The curious case of declaring minorities in India

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In July 2019, the National Commission of Minorities sub-committee through its report refused to entertain a plea filed by Advocate and BJP leader Ashwini Kumar Upadhyay to declare Hindus a “minority community” in states where they don’t form the majority of the population.

As per 2011 census, Hindus are in minority in 8 states and union territories, namely: Jammu & Kashmir, Punjab, Nagaland, Mizoram, Meghalaya, Manipur, Arunachal Pradesh and Lakshadweep. The plea requested the Commission, established under the National Commission of Minorities Act (1992), to declare Hindus a minority community under Section 2(c) of the Act in States where they are in minority.

What was the response of the commission?

The Commission, while rejecting the plea, stated that the power to declare minorities lies solely with the Central Government and the Commission is only empowered to work and ensure the progress and development of minorities and safeguard their social, educational and cultural rights. The Commission further claimed that Section 2(c) of the Act clearly states that only the Central Government can notify a community as a “minority”. 

Further, the report by the sub-committee referred to the Supreme Court judgment in the case of Bal Patil v. Union of India (2005) in which the Court held that the Commission is not empowered to define minorities. Moreover, the Court also ordered the Commission to abstain from entertaining such pleas and instead focus on bridging the majority-minority divide.

Who are ‘minorities’ in India?

The term minority has nowhere been defined under the Indian Constitution. However, it is defined under Section 2(c) of the NCM Act, 1992 as a community which has been notified as such by the Central Government. Furthermore, International Law defines minorities as groups which possess distinct and stable ethnic, religious and linguistic characteristics.

That having being said, the word minority has been used in the Indian Constitution under Articles 29, 30, 350-A and 350-B but no clear definition has been provided as such. Articles 29 and 30 of the Indian Constitution primarily refer to social and cultural rights of linguistic and religious minorities in India.

Moreover, the Government through notifications in 1993 and 2004 has declared six religious minorities in the country, namely: Muslims, Sikhs, Christians, Jains, Buddhists and Parsis. However, the criterion for determining such minorities remains vague and ambiguous.

What is the constitutionality of declaring minorities in India?

In the case of The Kerala Education Bill (1958), the question of ascertaining the status of a minority community first arose in front of the Supreme Court. While the Court stated that a minority simply means a community which is numerically less than 50%, but 50% of what? The Court remained unclear whether such numerical inferiority is limited to the entire country, or an entire state or a part thereof. It is possible that a community might be in majority in a particular state (Muslims in J&K) but in majority in the country or vice versa.  

Further, in the case of TMA Pai v. State of Karnataka (2002), the Supreme Court took a more specific view regarding the status of minority communities in a state. The court opined that the status of a minority community should be determined on the basis of the state since states have been reorganised on linguistic basis. Therefore, the Court held that both linguistic and religious minorities have provided equal status under Article 30 and have to be determined state-wise.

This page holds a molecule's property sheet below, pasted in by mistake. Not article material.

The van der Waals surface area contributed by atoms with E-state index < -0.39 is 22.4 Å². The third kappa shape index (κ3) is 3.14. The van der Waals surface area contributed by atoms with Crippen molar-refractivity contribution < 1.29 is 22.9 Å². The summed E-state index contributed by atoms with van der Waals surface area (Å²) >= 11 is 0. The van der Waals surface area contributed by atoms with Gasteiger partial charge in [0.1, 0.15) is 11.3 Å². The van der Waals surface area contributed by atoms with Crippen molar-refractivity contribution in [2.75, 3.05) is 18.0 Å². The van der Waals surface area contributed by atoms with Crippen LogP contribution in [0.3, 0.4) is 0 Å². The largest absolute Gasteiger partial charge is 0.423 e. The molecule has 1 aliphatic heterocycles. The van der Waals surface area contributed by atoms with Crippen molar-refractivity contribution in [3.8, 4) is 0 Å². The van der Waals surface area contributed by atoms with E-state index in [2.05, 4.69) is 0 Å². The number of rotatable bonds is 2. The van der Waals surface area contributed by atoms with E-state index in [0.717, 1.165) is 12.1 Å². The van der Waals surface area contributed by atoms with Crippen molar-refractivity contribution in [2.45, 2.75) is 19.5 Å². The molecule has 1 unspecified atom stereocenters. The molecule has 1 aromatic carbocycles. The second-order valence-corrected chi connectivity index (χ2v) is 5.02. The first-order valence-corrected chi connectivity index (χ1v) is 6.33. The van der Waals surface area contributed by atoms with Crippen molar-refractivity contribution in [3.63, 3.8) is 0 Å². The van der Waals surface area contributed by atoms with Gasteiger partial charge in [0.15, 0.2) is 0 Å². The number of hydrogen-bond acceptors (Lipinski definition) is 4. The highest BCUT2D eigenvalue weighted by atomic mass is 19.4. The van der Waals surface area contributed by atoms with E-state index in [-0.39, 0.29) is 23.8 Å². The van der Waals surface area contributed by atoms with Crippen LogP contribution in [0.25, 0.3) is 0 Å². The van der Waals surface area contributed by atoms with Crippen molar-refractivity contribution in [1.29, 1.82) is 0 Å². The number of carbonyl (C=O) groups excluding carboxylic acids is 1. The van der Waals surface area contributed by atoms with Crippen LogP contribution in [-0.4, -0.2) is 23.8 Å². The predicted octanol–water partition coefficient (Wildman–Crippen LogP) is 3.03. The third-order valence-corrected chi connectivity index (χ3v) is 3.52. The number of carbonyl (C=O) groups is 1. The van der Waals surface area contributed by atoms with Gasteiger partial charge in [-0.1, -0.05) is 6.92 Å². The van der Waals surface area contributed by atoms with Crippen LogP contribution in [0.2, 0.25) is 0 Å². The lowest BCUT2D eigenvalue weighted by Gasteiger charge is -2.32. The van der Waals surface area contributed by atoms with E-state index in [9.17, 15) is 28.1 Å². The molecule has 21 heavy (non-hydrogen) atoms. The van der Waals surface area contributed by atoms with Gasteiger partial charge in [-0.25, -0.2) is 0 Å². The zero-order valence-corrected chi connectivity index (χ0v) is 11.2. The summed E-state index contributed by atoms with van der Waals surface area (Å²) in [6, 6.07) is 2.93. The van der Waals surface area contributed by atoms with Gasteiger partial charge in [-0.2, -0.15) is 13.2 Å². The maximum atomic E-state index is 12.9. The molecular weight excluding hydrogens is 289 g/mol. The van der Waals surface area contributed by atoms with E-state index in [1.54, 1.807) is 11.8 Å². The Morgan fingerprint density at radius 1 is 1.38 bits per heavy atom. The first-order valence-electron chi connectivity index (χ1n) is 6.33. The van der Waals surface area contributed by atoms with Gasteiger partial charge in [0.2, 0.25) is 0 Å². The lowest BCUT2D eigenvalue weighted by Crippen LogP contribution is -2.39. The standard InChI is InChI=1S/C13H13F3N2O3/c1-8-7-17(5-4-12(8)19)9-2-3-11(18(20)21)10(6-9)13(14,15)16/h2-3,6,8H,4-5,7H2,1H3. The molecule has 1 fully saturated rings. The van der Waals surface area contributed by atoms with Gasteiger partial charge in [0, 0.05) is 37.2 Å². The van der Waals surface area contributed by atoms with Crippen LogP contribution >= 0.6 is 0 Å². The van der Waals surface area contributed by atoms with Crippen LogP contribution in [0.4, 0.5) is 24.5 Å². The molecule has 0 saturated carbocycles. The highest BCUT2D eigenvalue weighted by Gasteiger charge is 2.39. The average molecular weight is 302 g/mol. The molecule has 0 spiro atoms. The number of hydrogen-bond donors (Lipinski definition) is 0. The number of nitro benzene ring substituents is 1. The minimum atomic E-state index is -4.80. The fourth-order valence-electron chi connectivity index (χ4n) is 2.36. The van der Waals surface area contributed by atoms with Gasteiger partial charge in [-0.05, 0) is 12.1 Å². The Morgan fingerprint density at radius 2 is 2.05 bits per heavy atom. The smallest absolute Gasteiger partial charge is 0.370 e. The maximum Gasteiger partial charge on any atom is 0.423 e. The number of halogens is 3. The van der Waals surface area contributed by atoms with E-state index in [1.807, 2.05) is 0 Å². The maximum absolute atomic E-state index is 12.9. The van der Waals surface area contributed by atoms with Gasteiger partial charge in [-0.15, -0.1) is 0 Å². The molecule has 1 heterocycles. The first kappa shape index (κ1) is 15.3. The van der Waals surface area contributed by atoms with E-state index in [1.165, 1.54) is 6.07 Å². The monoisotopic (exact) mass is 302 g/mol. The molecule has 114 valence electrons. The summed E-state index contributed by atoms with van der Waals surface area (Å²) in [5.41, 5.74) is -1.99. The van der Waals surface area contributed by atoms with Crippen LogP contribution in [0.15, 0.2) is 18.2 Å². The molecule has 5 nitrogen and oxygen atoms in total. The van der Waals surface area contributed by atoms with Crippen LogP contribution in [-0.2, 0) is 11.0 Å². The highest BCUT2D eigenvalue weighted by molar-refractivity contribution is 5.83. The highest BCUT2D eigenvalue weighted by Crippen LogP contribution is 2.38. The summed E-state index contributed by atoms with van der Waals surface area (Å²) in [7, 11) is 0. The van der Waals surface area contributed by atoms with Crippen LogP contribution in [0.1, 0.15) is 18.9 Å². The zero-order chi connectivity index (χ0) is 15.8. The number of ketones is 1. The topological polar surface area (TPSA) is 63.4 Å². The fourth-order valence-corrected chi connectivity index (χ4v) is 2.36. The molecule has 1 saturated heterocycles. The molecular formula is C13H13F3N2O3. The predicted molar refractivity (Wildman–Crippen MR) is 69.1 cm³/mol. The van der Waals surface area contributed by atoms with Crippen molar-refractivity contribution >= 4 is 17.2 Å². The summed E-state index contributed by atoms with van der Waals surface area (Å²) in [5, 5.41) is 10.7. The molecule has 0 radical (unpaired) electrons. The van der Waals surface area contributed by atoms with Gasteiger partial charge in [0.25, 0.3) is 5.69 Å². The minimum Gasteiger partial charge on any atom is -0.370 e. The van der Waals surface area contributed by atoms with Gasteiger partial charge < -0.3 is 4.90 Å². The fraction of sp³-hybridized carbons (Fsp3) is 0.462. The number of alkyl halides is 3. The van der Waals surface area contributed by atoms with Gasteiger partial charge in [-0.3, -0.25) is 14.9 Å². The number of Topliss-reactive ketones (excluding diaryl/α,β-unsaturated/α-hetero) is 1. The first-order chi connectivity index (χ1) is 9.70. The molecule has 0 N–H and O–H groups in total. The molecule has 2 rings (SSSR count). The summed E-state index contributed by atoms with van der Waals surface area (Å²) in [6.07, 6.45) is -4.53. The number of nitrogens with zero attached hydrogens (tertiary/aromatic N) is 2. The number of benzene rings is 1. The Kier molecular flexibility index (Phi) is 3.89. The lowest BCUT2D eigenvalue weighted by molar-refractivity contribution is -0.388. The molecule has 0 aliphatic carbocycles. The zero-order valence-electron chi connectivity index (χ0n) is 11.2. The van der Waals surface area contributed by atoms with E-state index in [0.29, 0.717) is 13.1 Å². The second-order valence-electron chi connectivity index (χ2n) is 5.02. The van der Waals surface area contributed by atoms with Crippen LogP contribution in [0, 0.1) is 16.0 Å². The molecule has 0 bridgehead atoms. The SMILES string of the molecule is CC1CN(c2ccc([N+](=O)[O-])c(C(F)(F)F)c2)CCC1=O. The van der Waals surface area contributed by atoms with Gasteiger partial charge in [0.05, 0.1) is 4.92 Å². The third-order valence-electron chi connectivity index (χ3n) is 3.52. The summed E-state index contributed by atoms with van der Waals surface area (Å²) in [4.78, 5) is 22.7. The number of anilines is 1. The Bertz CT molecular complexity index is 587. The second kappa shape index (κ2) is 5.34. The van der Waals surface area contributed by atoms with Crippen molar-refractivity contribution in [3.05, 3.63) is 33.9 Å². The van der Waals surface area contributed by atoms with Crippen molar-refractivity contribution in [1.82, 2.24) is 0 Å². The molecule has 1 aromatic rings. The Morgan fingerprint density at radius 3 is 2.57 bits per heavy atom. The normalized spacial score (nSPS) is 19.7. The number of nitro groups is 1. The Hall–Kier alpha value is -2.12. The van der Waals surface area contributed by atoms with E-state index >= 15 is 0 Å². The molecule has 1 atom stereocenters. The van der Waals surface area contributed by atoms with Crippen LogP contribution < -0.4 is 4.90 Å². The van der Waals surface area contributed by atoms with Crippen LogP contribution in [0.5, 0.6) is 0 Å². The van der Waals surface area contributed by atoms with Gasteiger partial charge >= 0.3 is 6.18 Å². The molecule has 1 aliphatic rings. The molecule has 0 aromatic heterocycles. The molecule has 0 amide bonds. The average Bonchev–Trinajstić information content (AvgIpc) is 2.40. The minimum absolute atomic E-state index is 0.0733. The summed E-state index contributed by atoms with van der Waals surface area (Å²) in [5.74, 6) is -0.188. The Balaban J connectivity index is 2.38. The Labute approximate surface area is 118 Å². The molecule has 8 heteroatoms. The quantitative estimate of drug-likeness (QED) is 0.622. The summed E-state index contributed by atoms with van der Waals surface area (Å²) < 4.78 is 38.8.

Finally, in the case of Bal Patil v. Union of India (2005), the Supreme Court stated linguistic and religious minorities are different from each other but concurred with the TMA Pai verdict that minorities should be determined state-wise. However, the Court clarified that only linguistic minorities should be declared state-wise and not religious minorities. The Court believed that it is pertinent to declare religious minorities nation-wise to preserve the unity and integrity of the nation. Moreover, the court held that the National Commission of Minorities is not empowered to declare a community as a minority and only the central government is empowered to do so.

The way forward

The status of religious and linguistic minorities still remains highly ambiguous and further clarity is required in order to create a clear distinction between the two. Moreover, the creation of the state of Telangana has further debunked the criteria that linguistic minorities should be determined state-wise since the creation of Telangana was not on linguistic basis. However, the formula devised in the Bal Patil case could be implemented to provide a distinction between linguistic and religious minorities.

Further, if a minority community is seeking protection in a State, then a law should be enacted by the state government to identify such community. On the other hand, if a minority community is seeking protection at the national level, then a parliamentary enactment should be passed.

Finally, a clear procedure should be introduced to determine the status of minorities both at state as well as national level to streamline the identification process. A robust and fair identification process would allow such communities to avail their legitimate share in the state resources.

This article is brought to you in collaboration with Ritwik Sharma from Amity Law School, Delhi.

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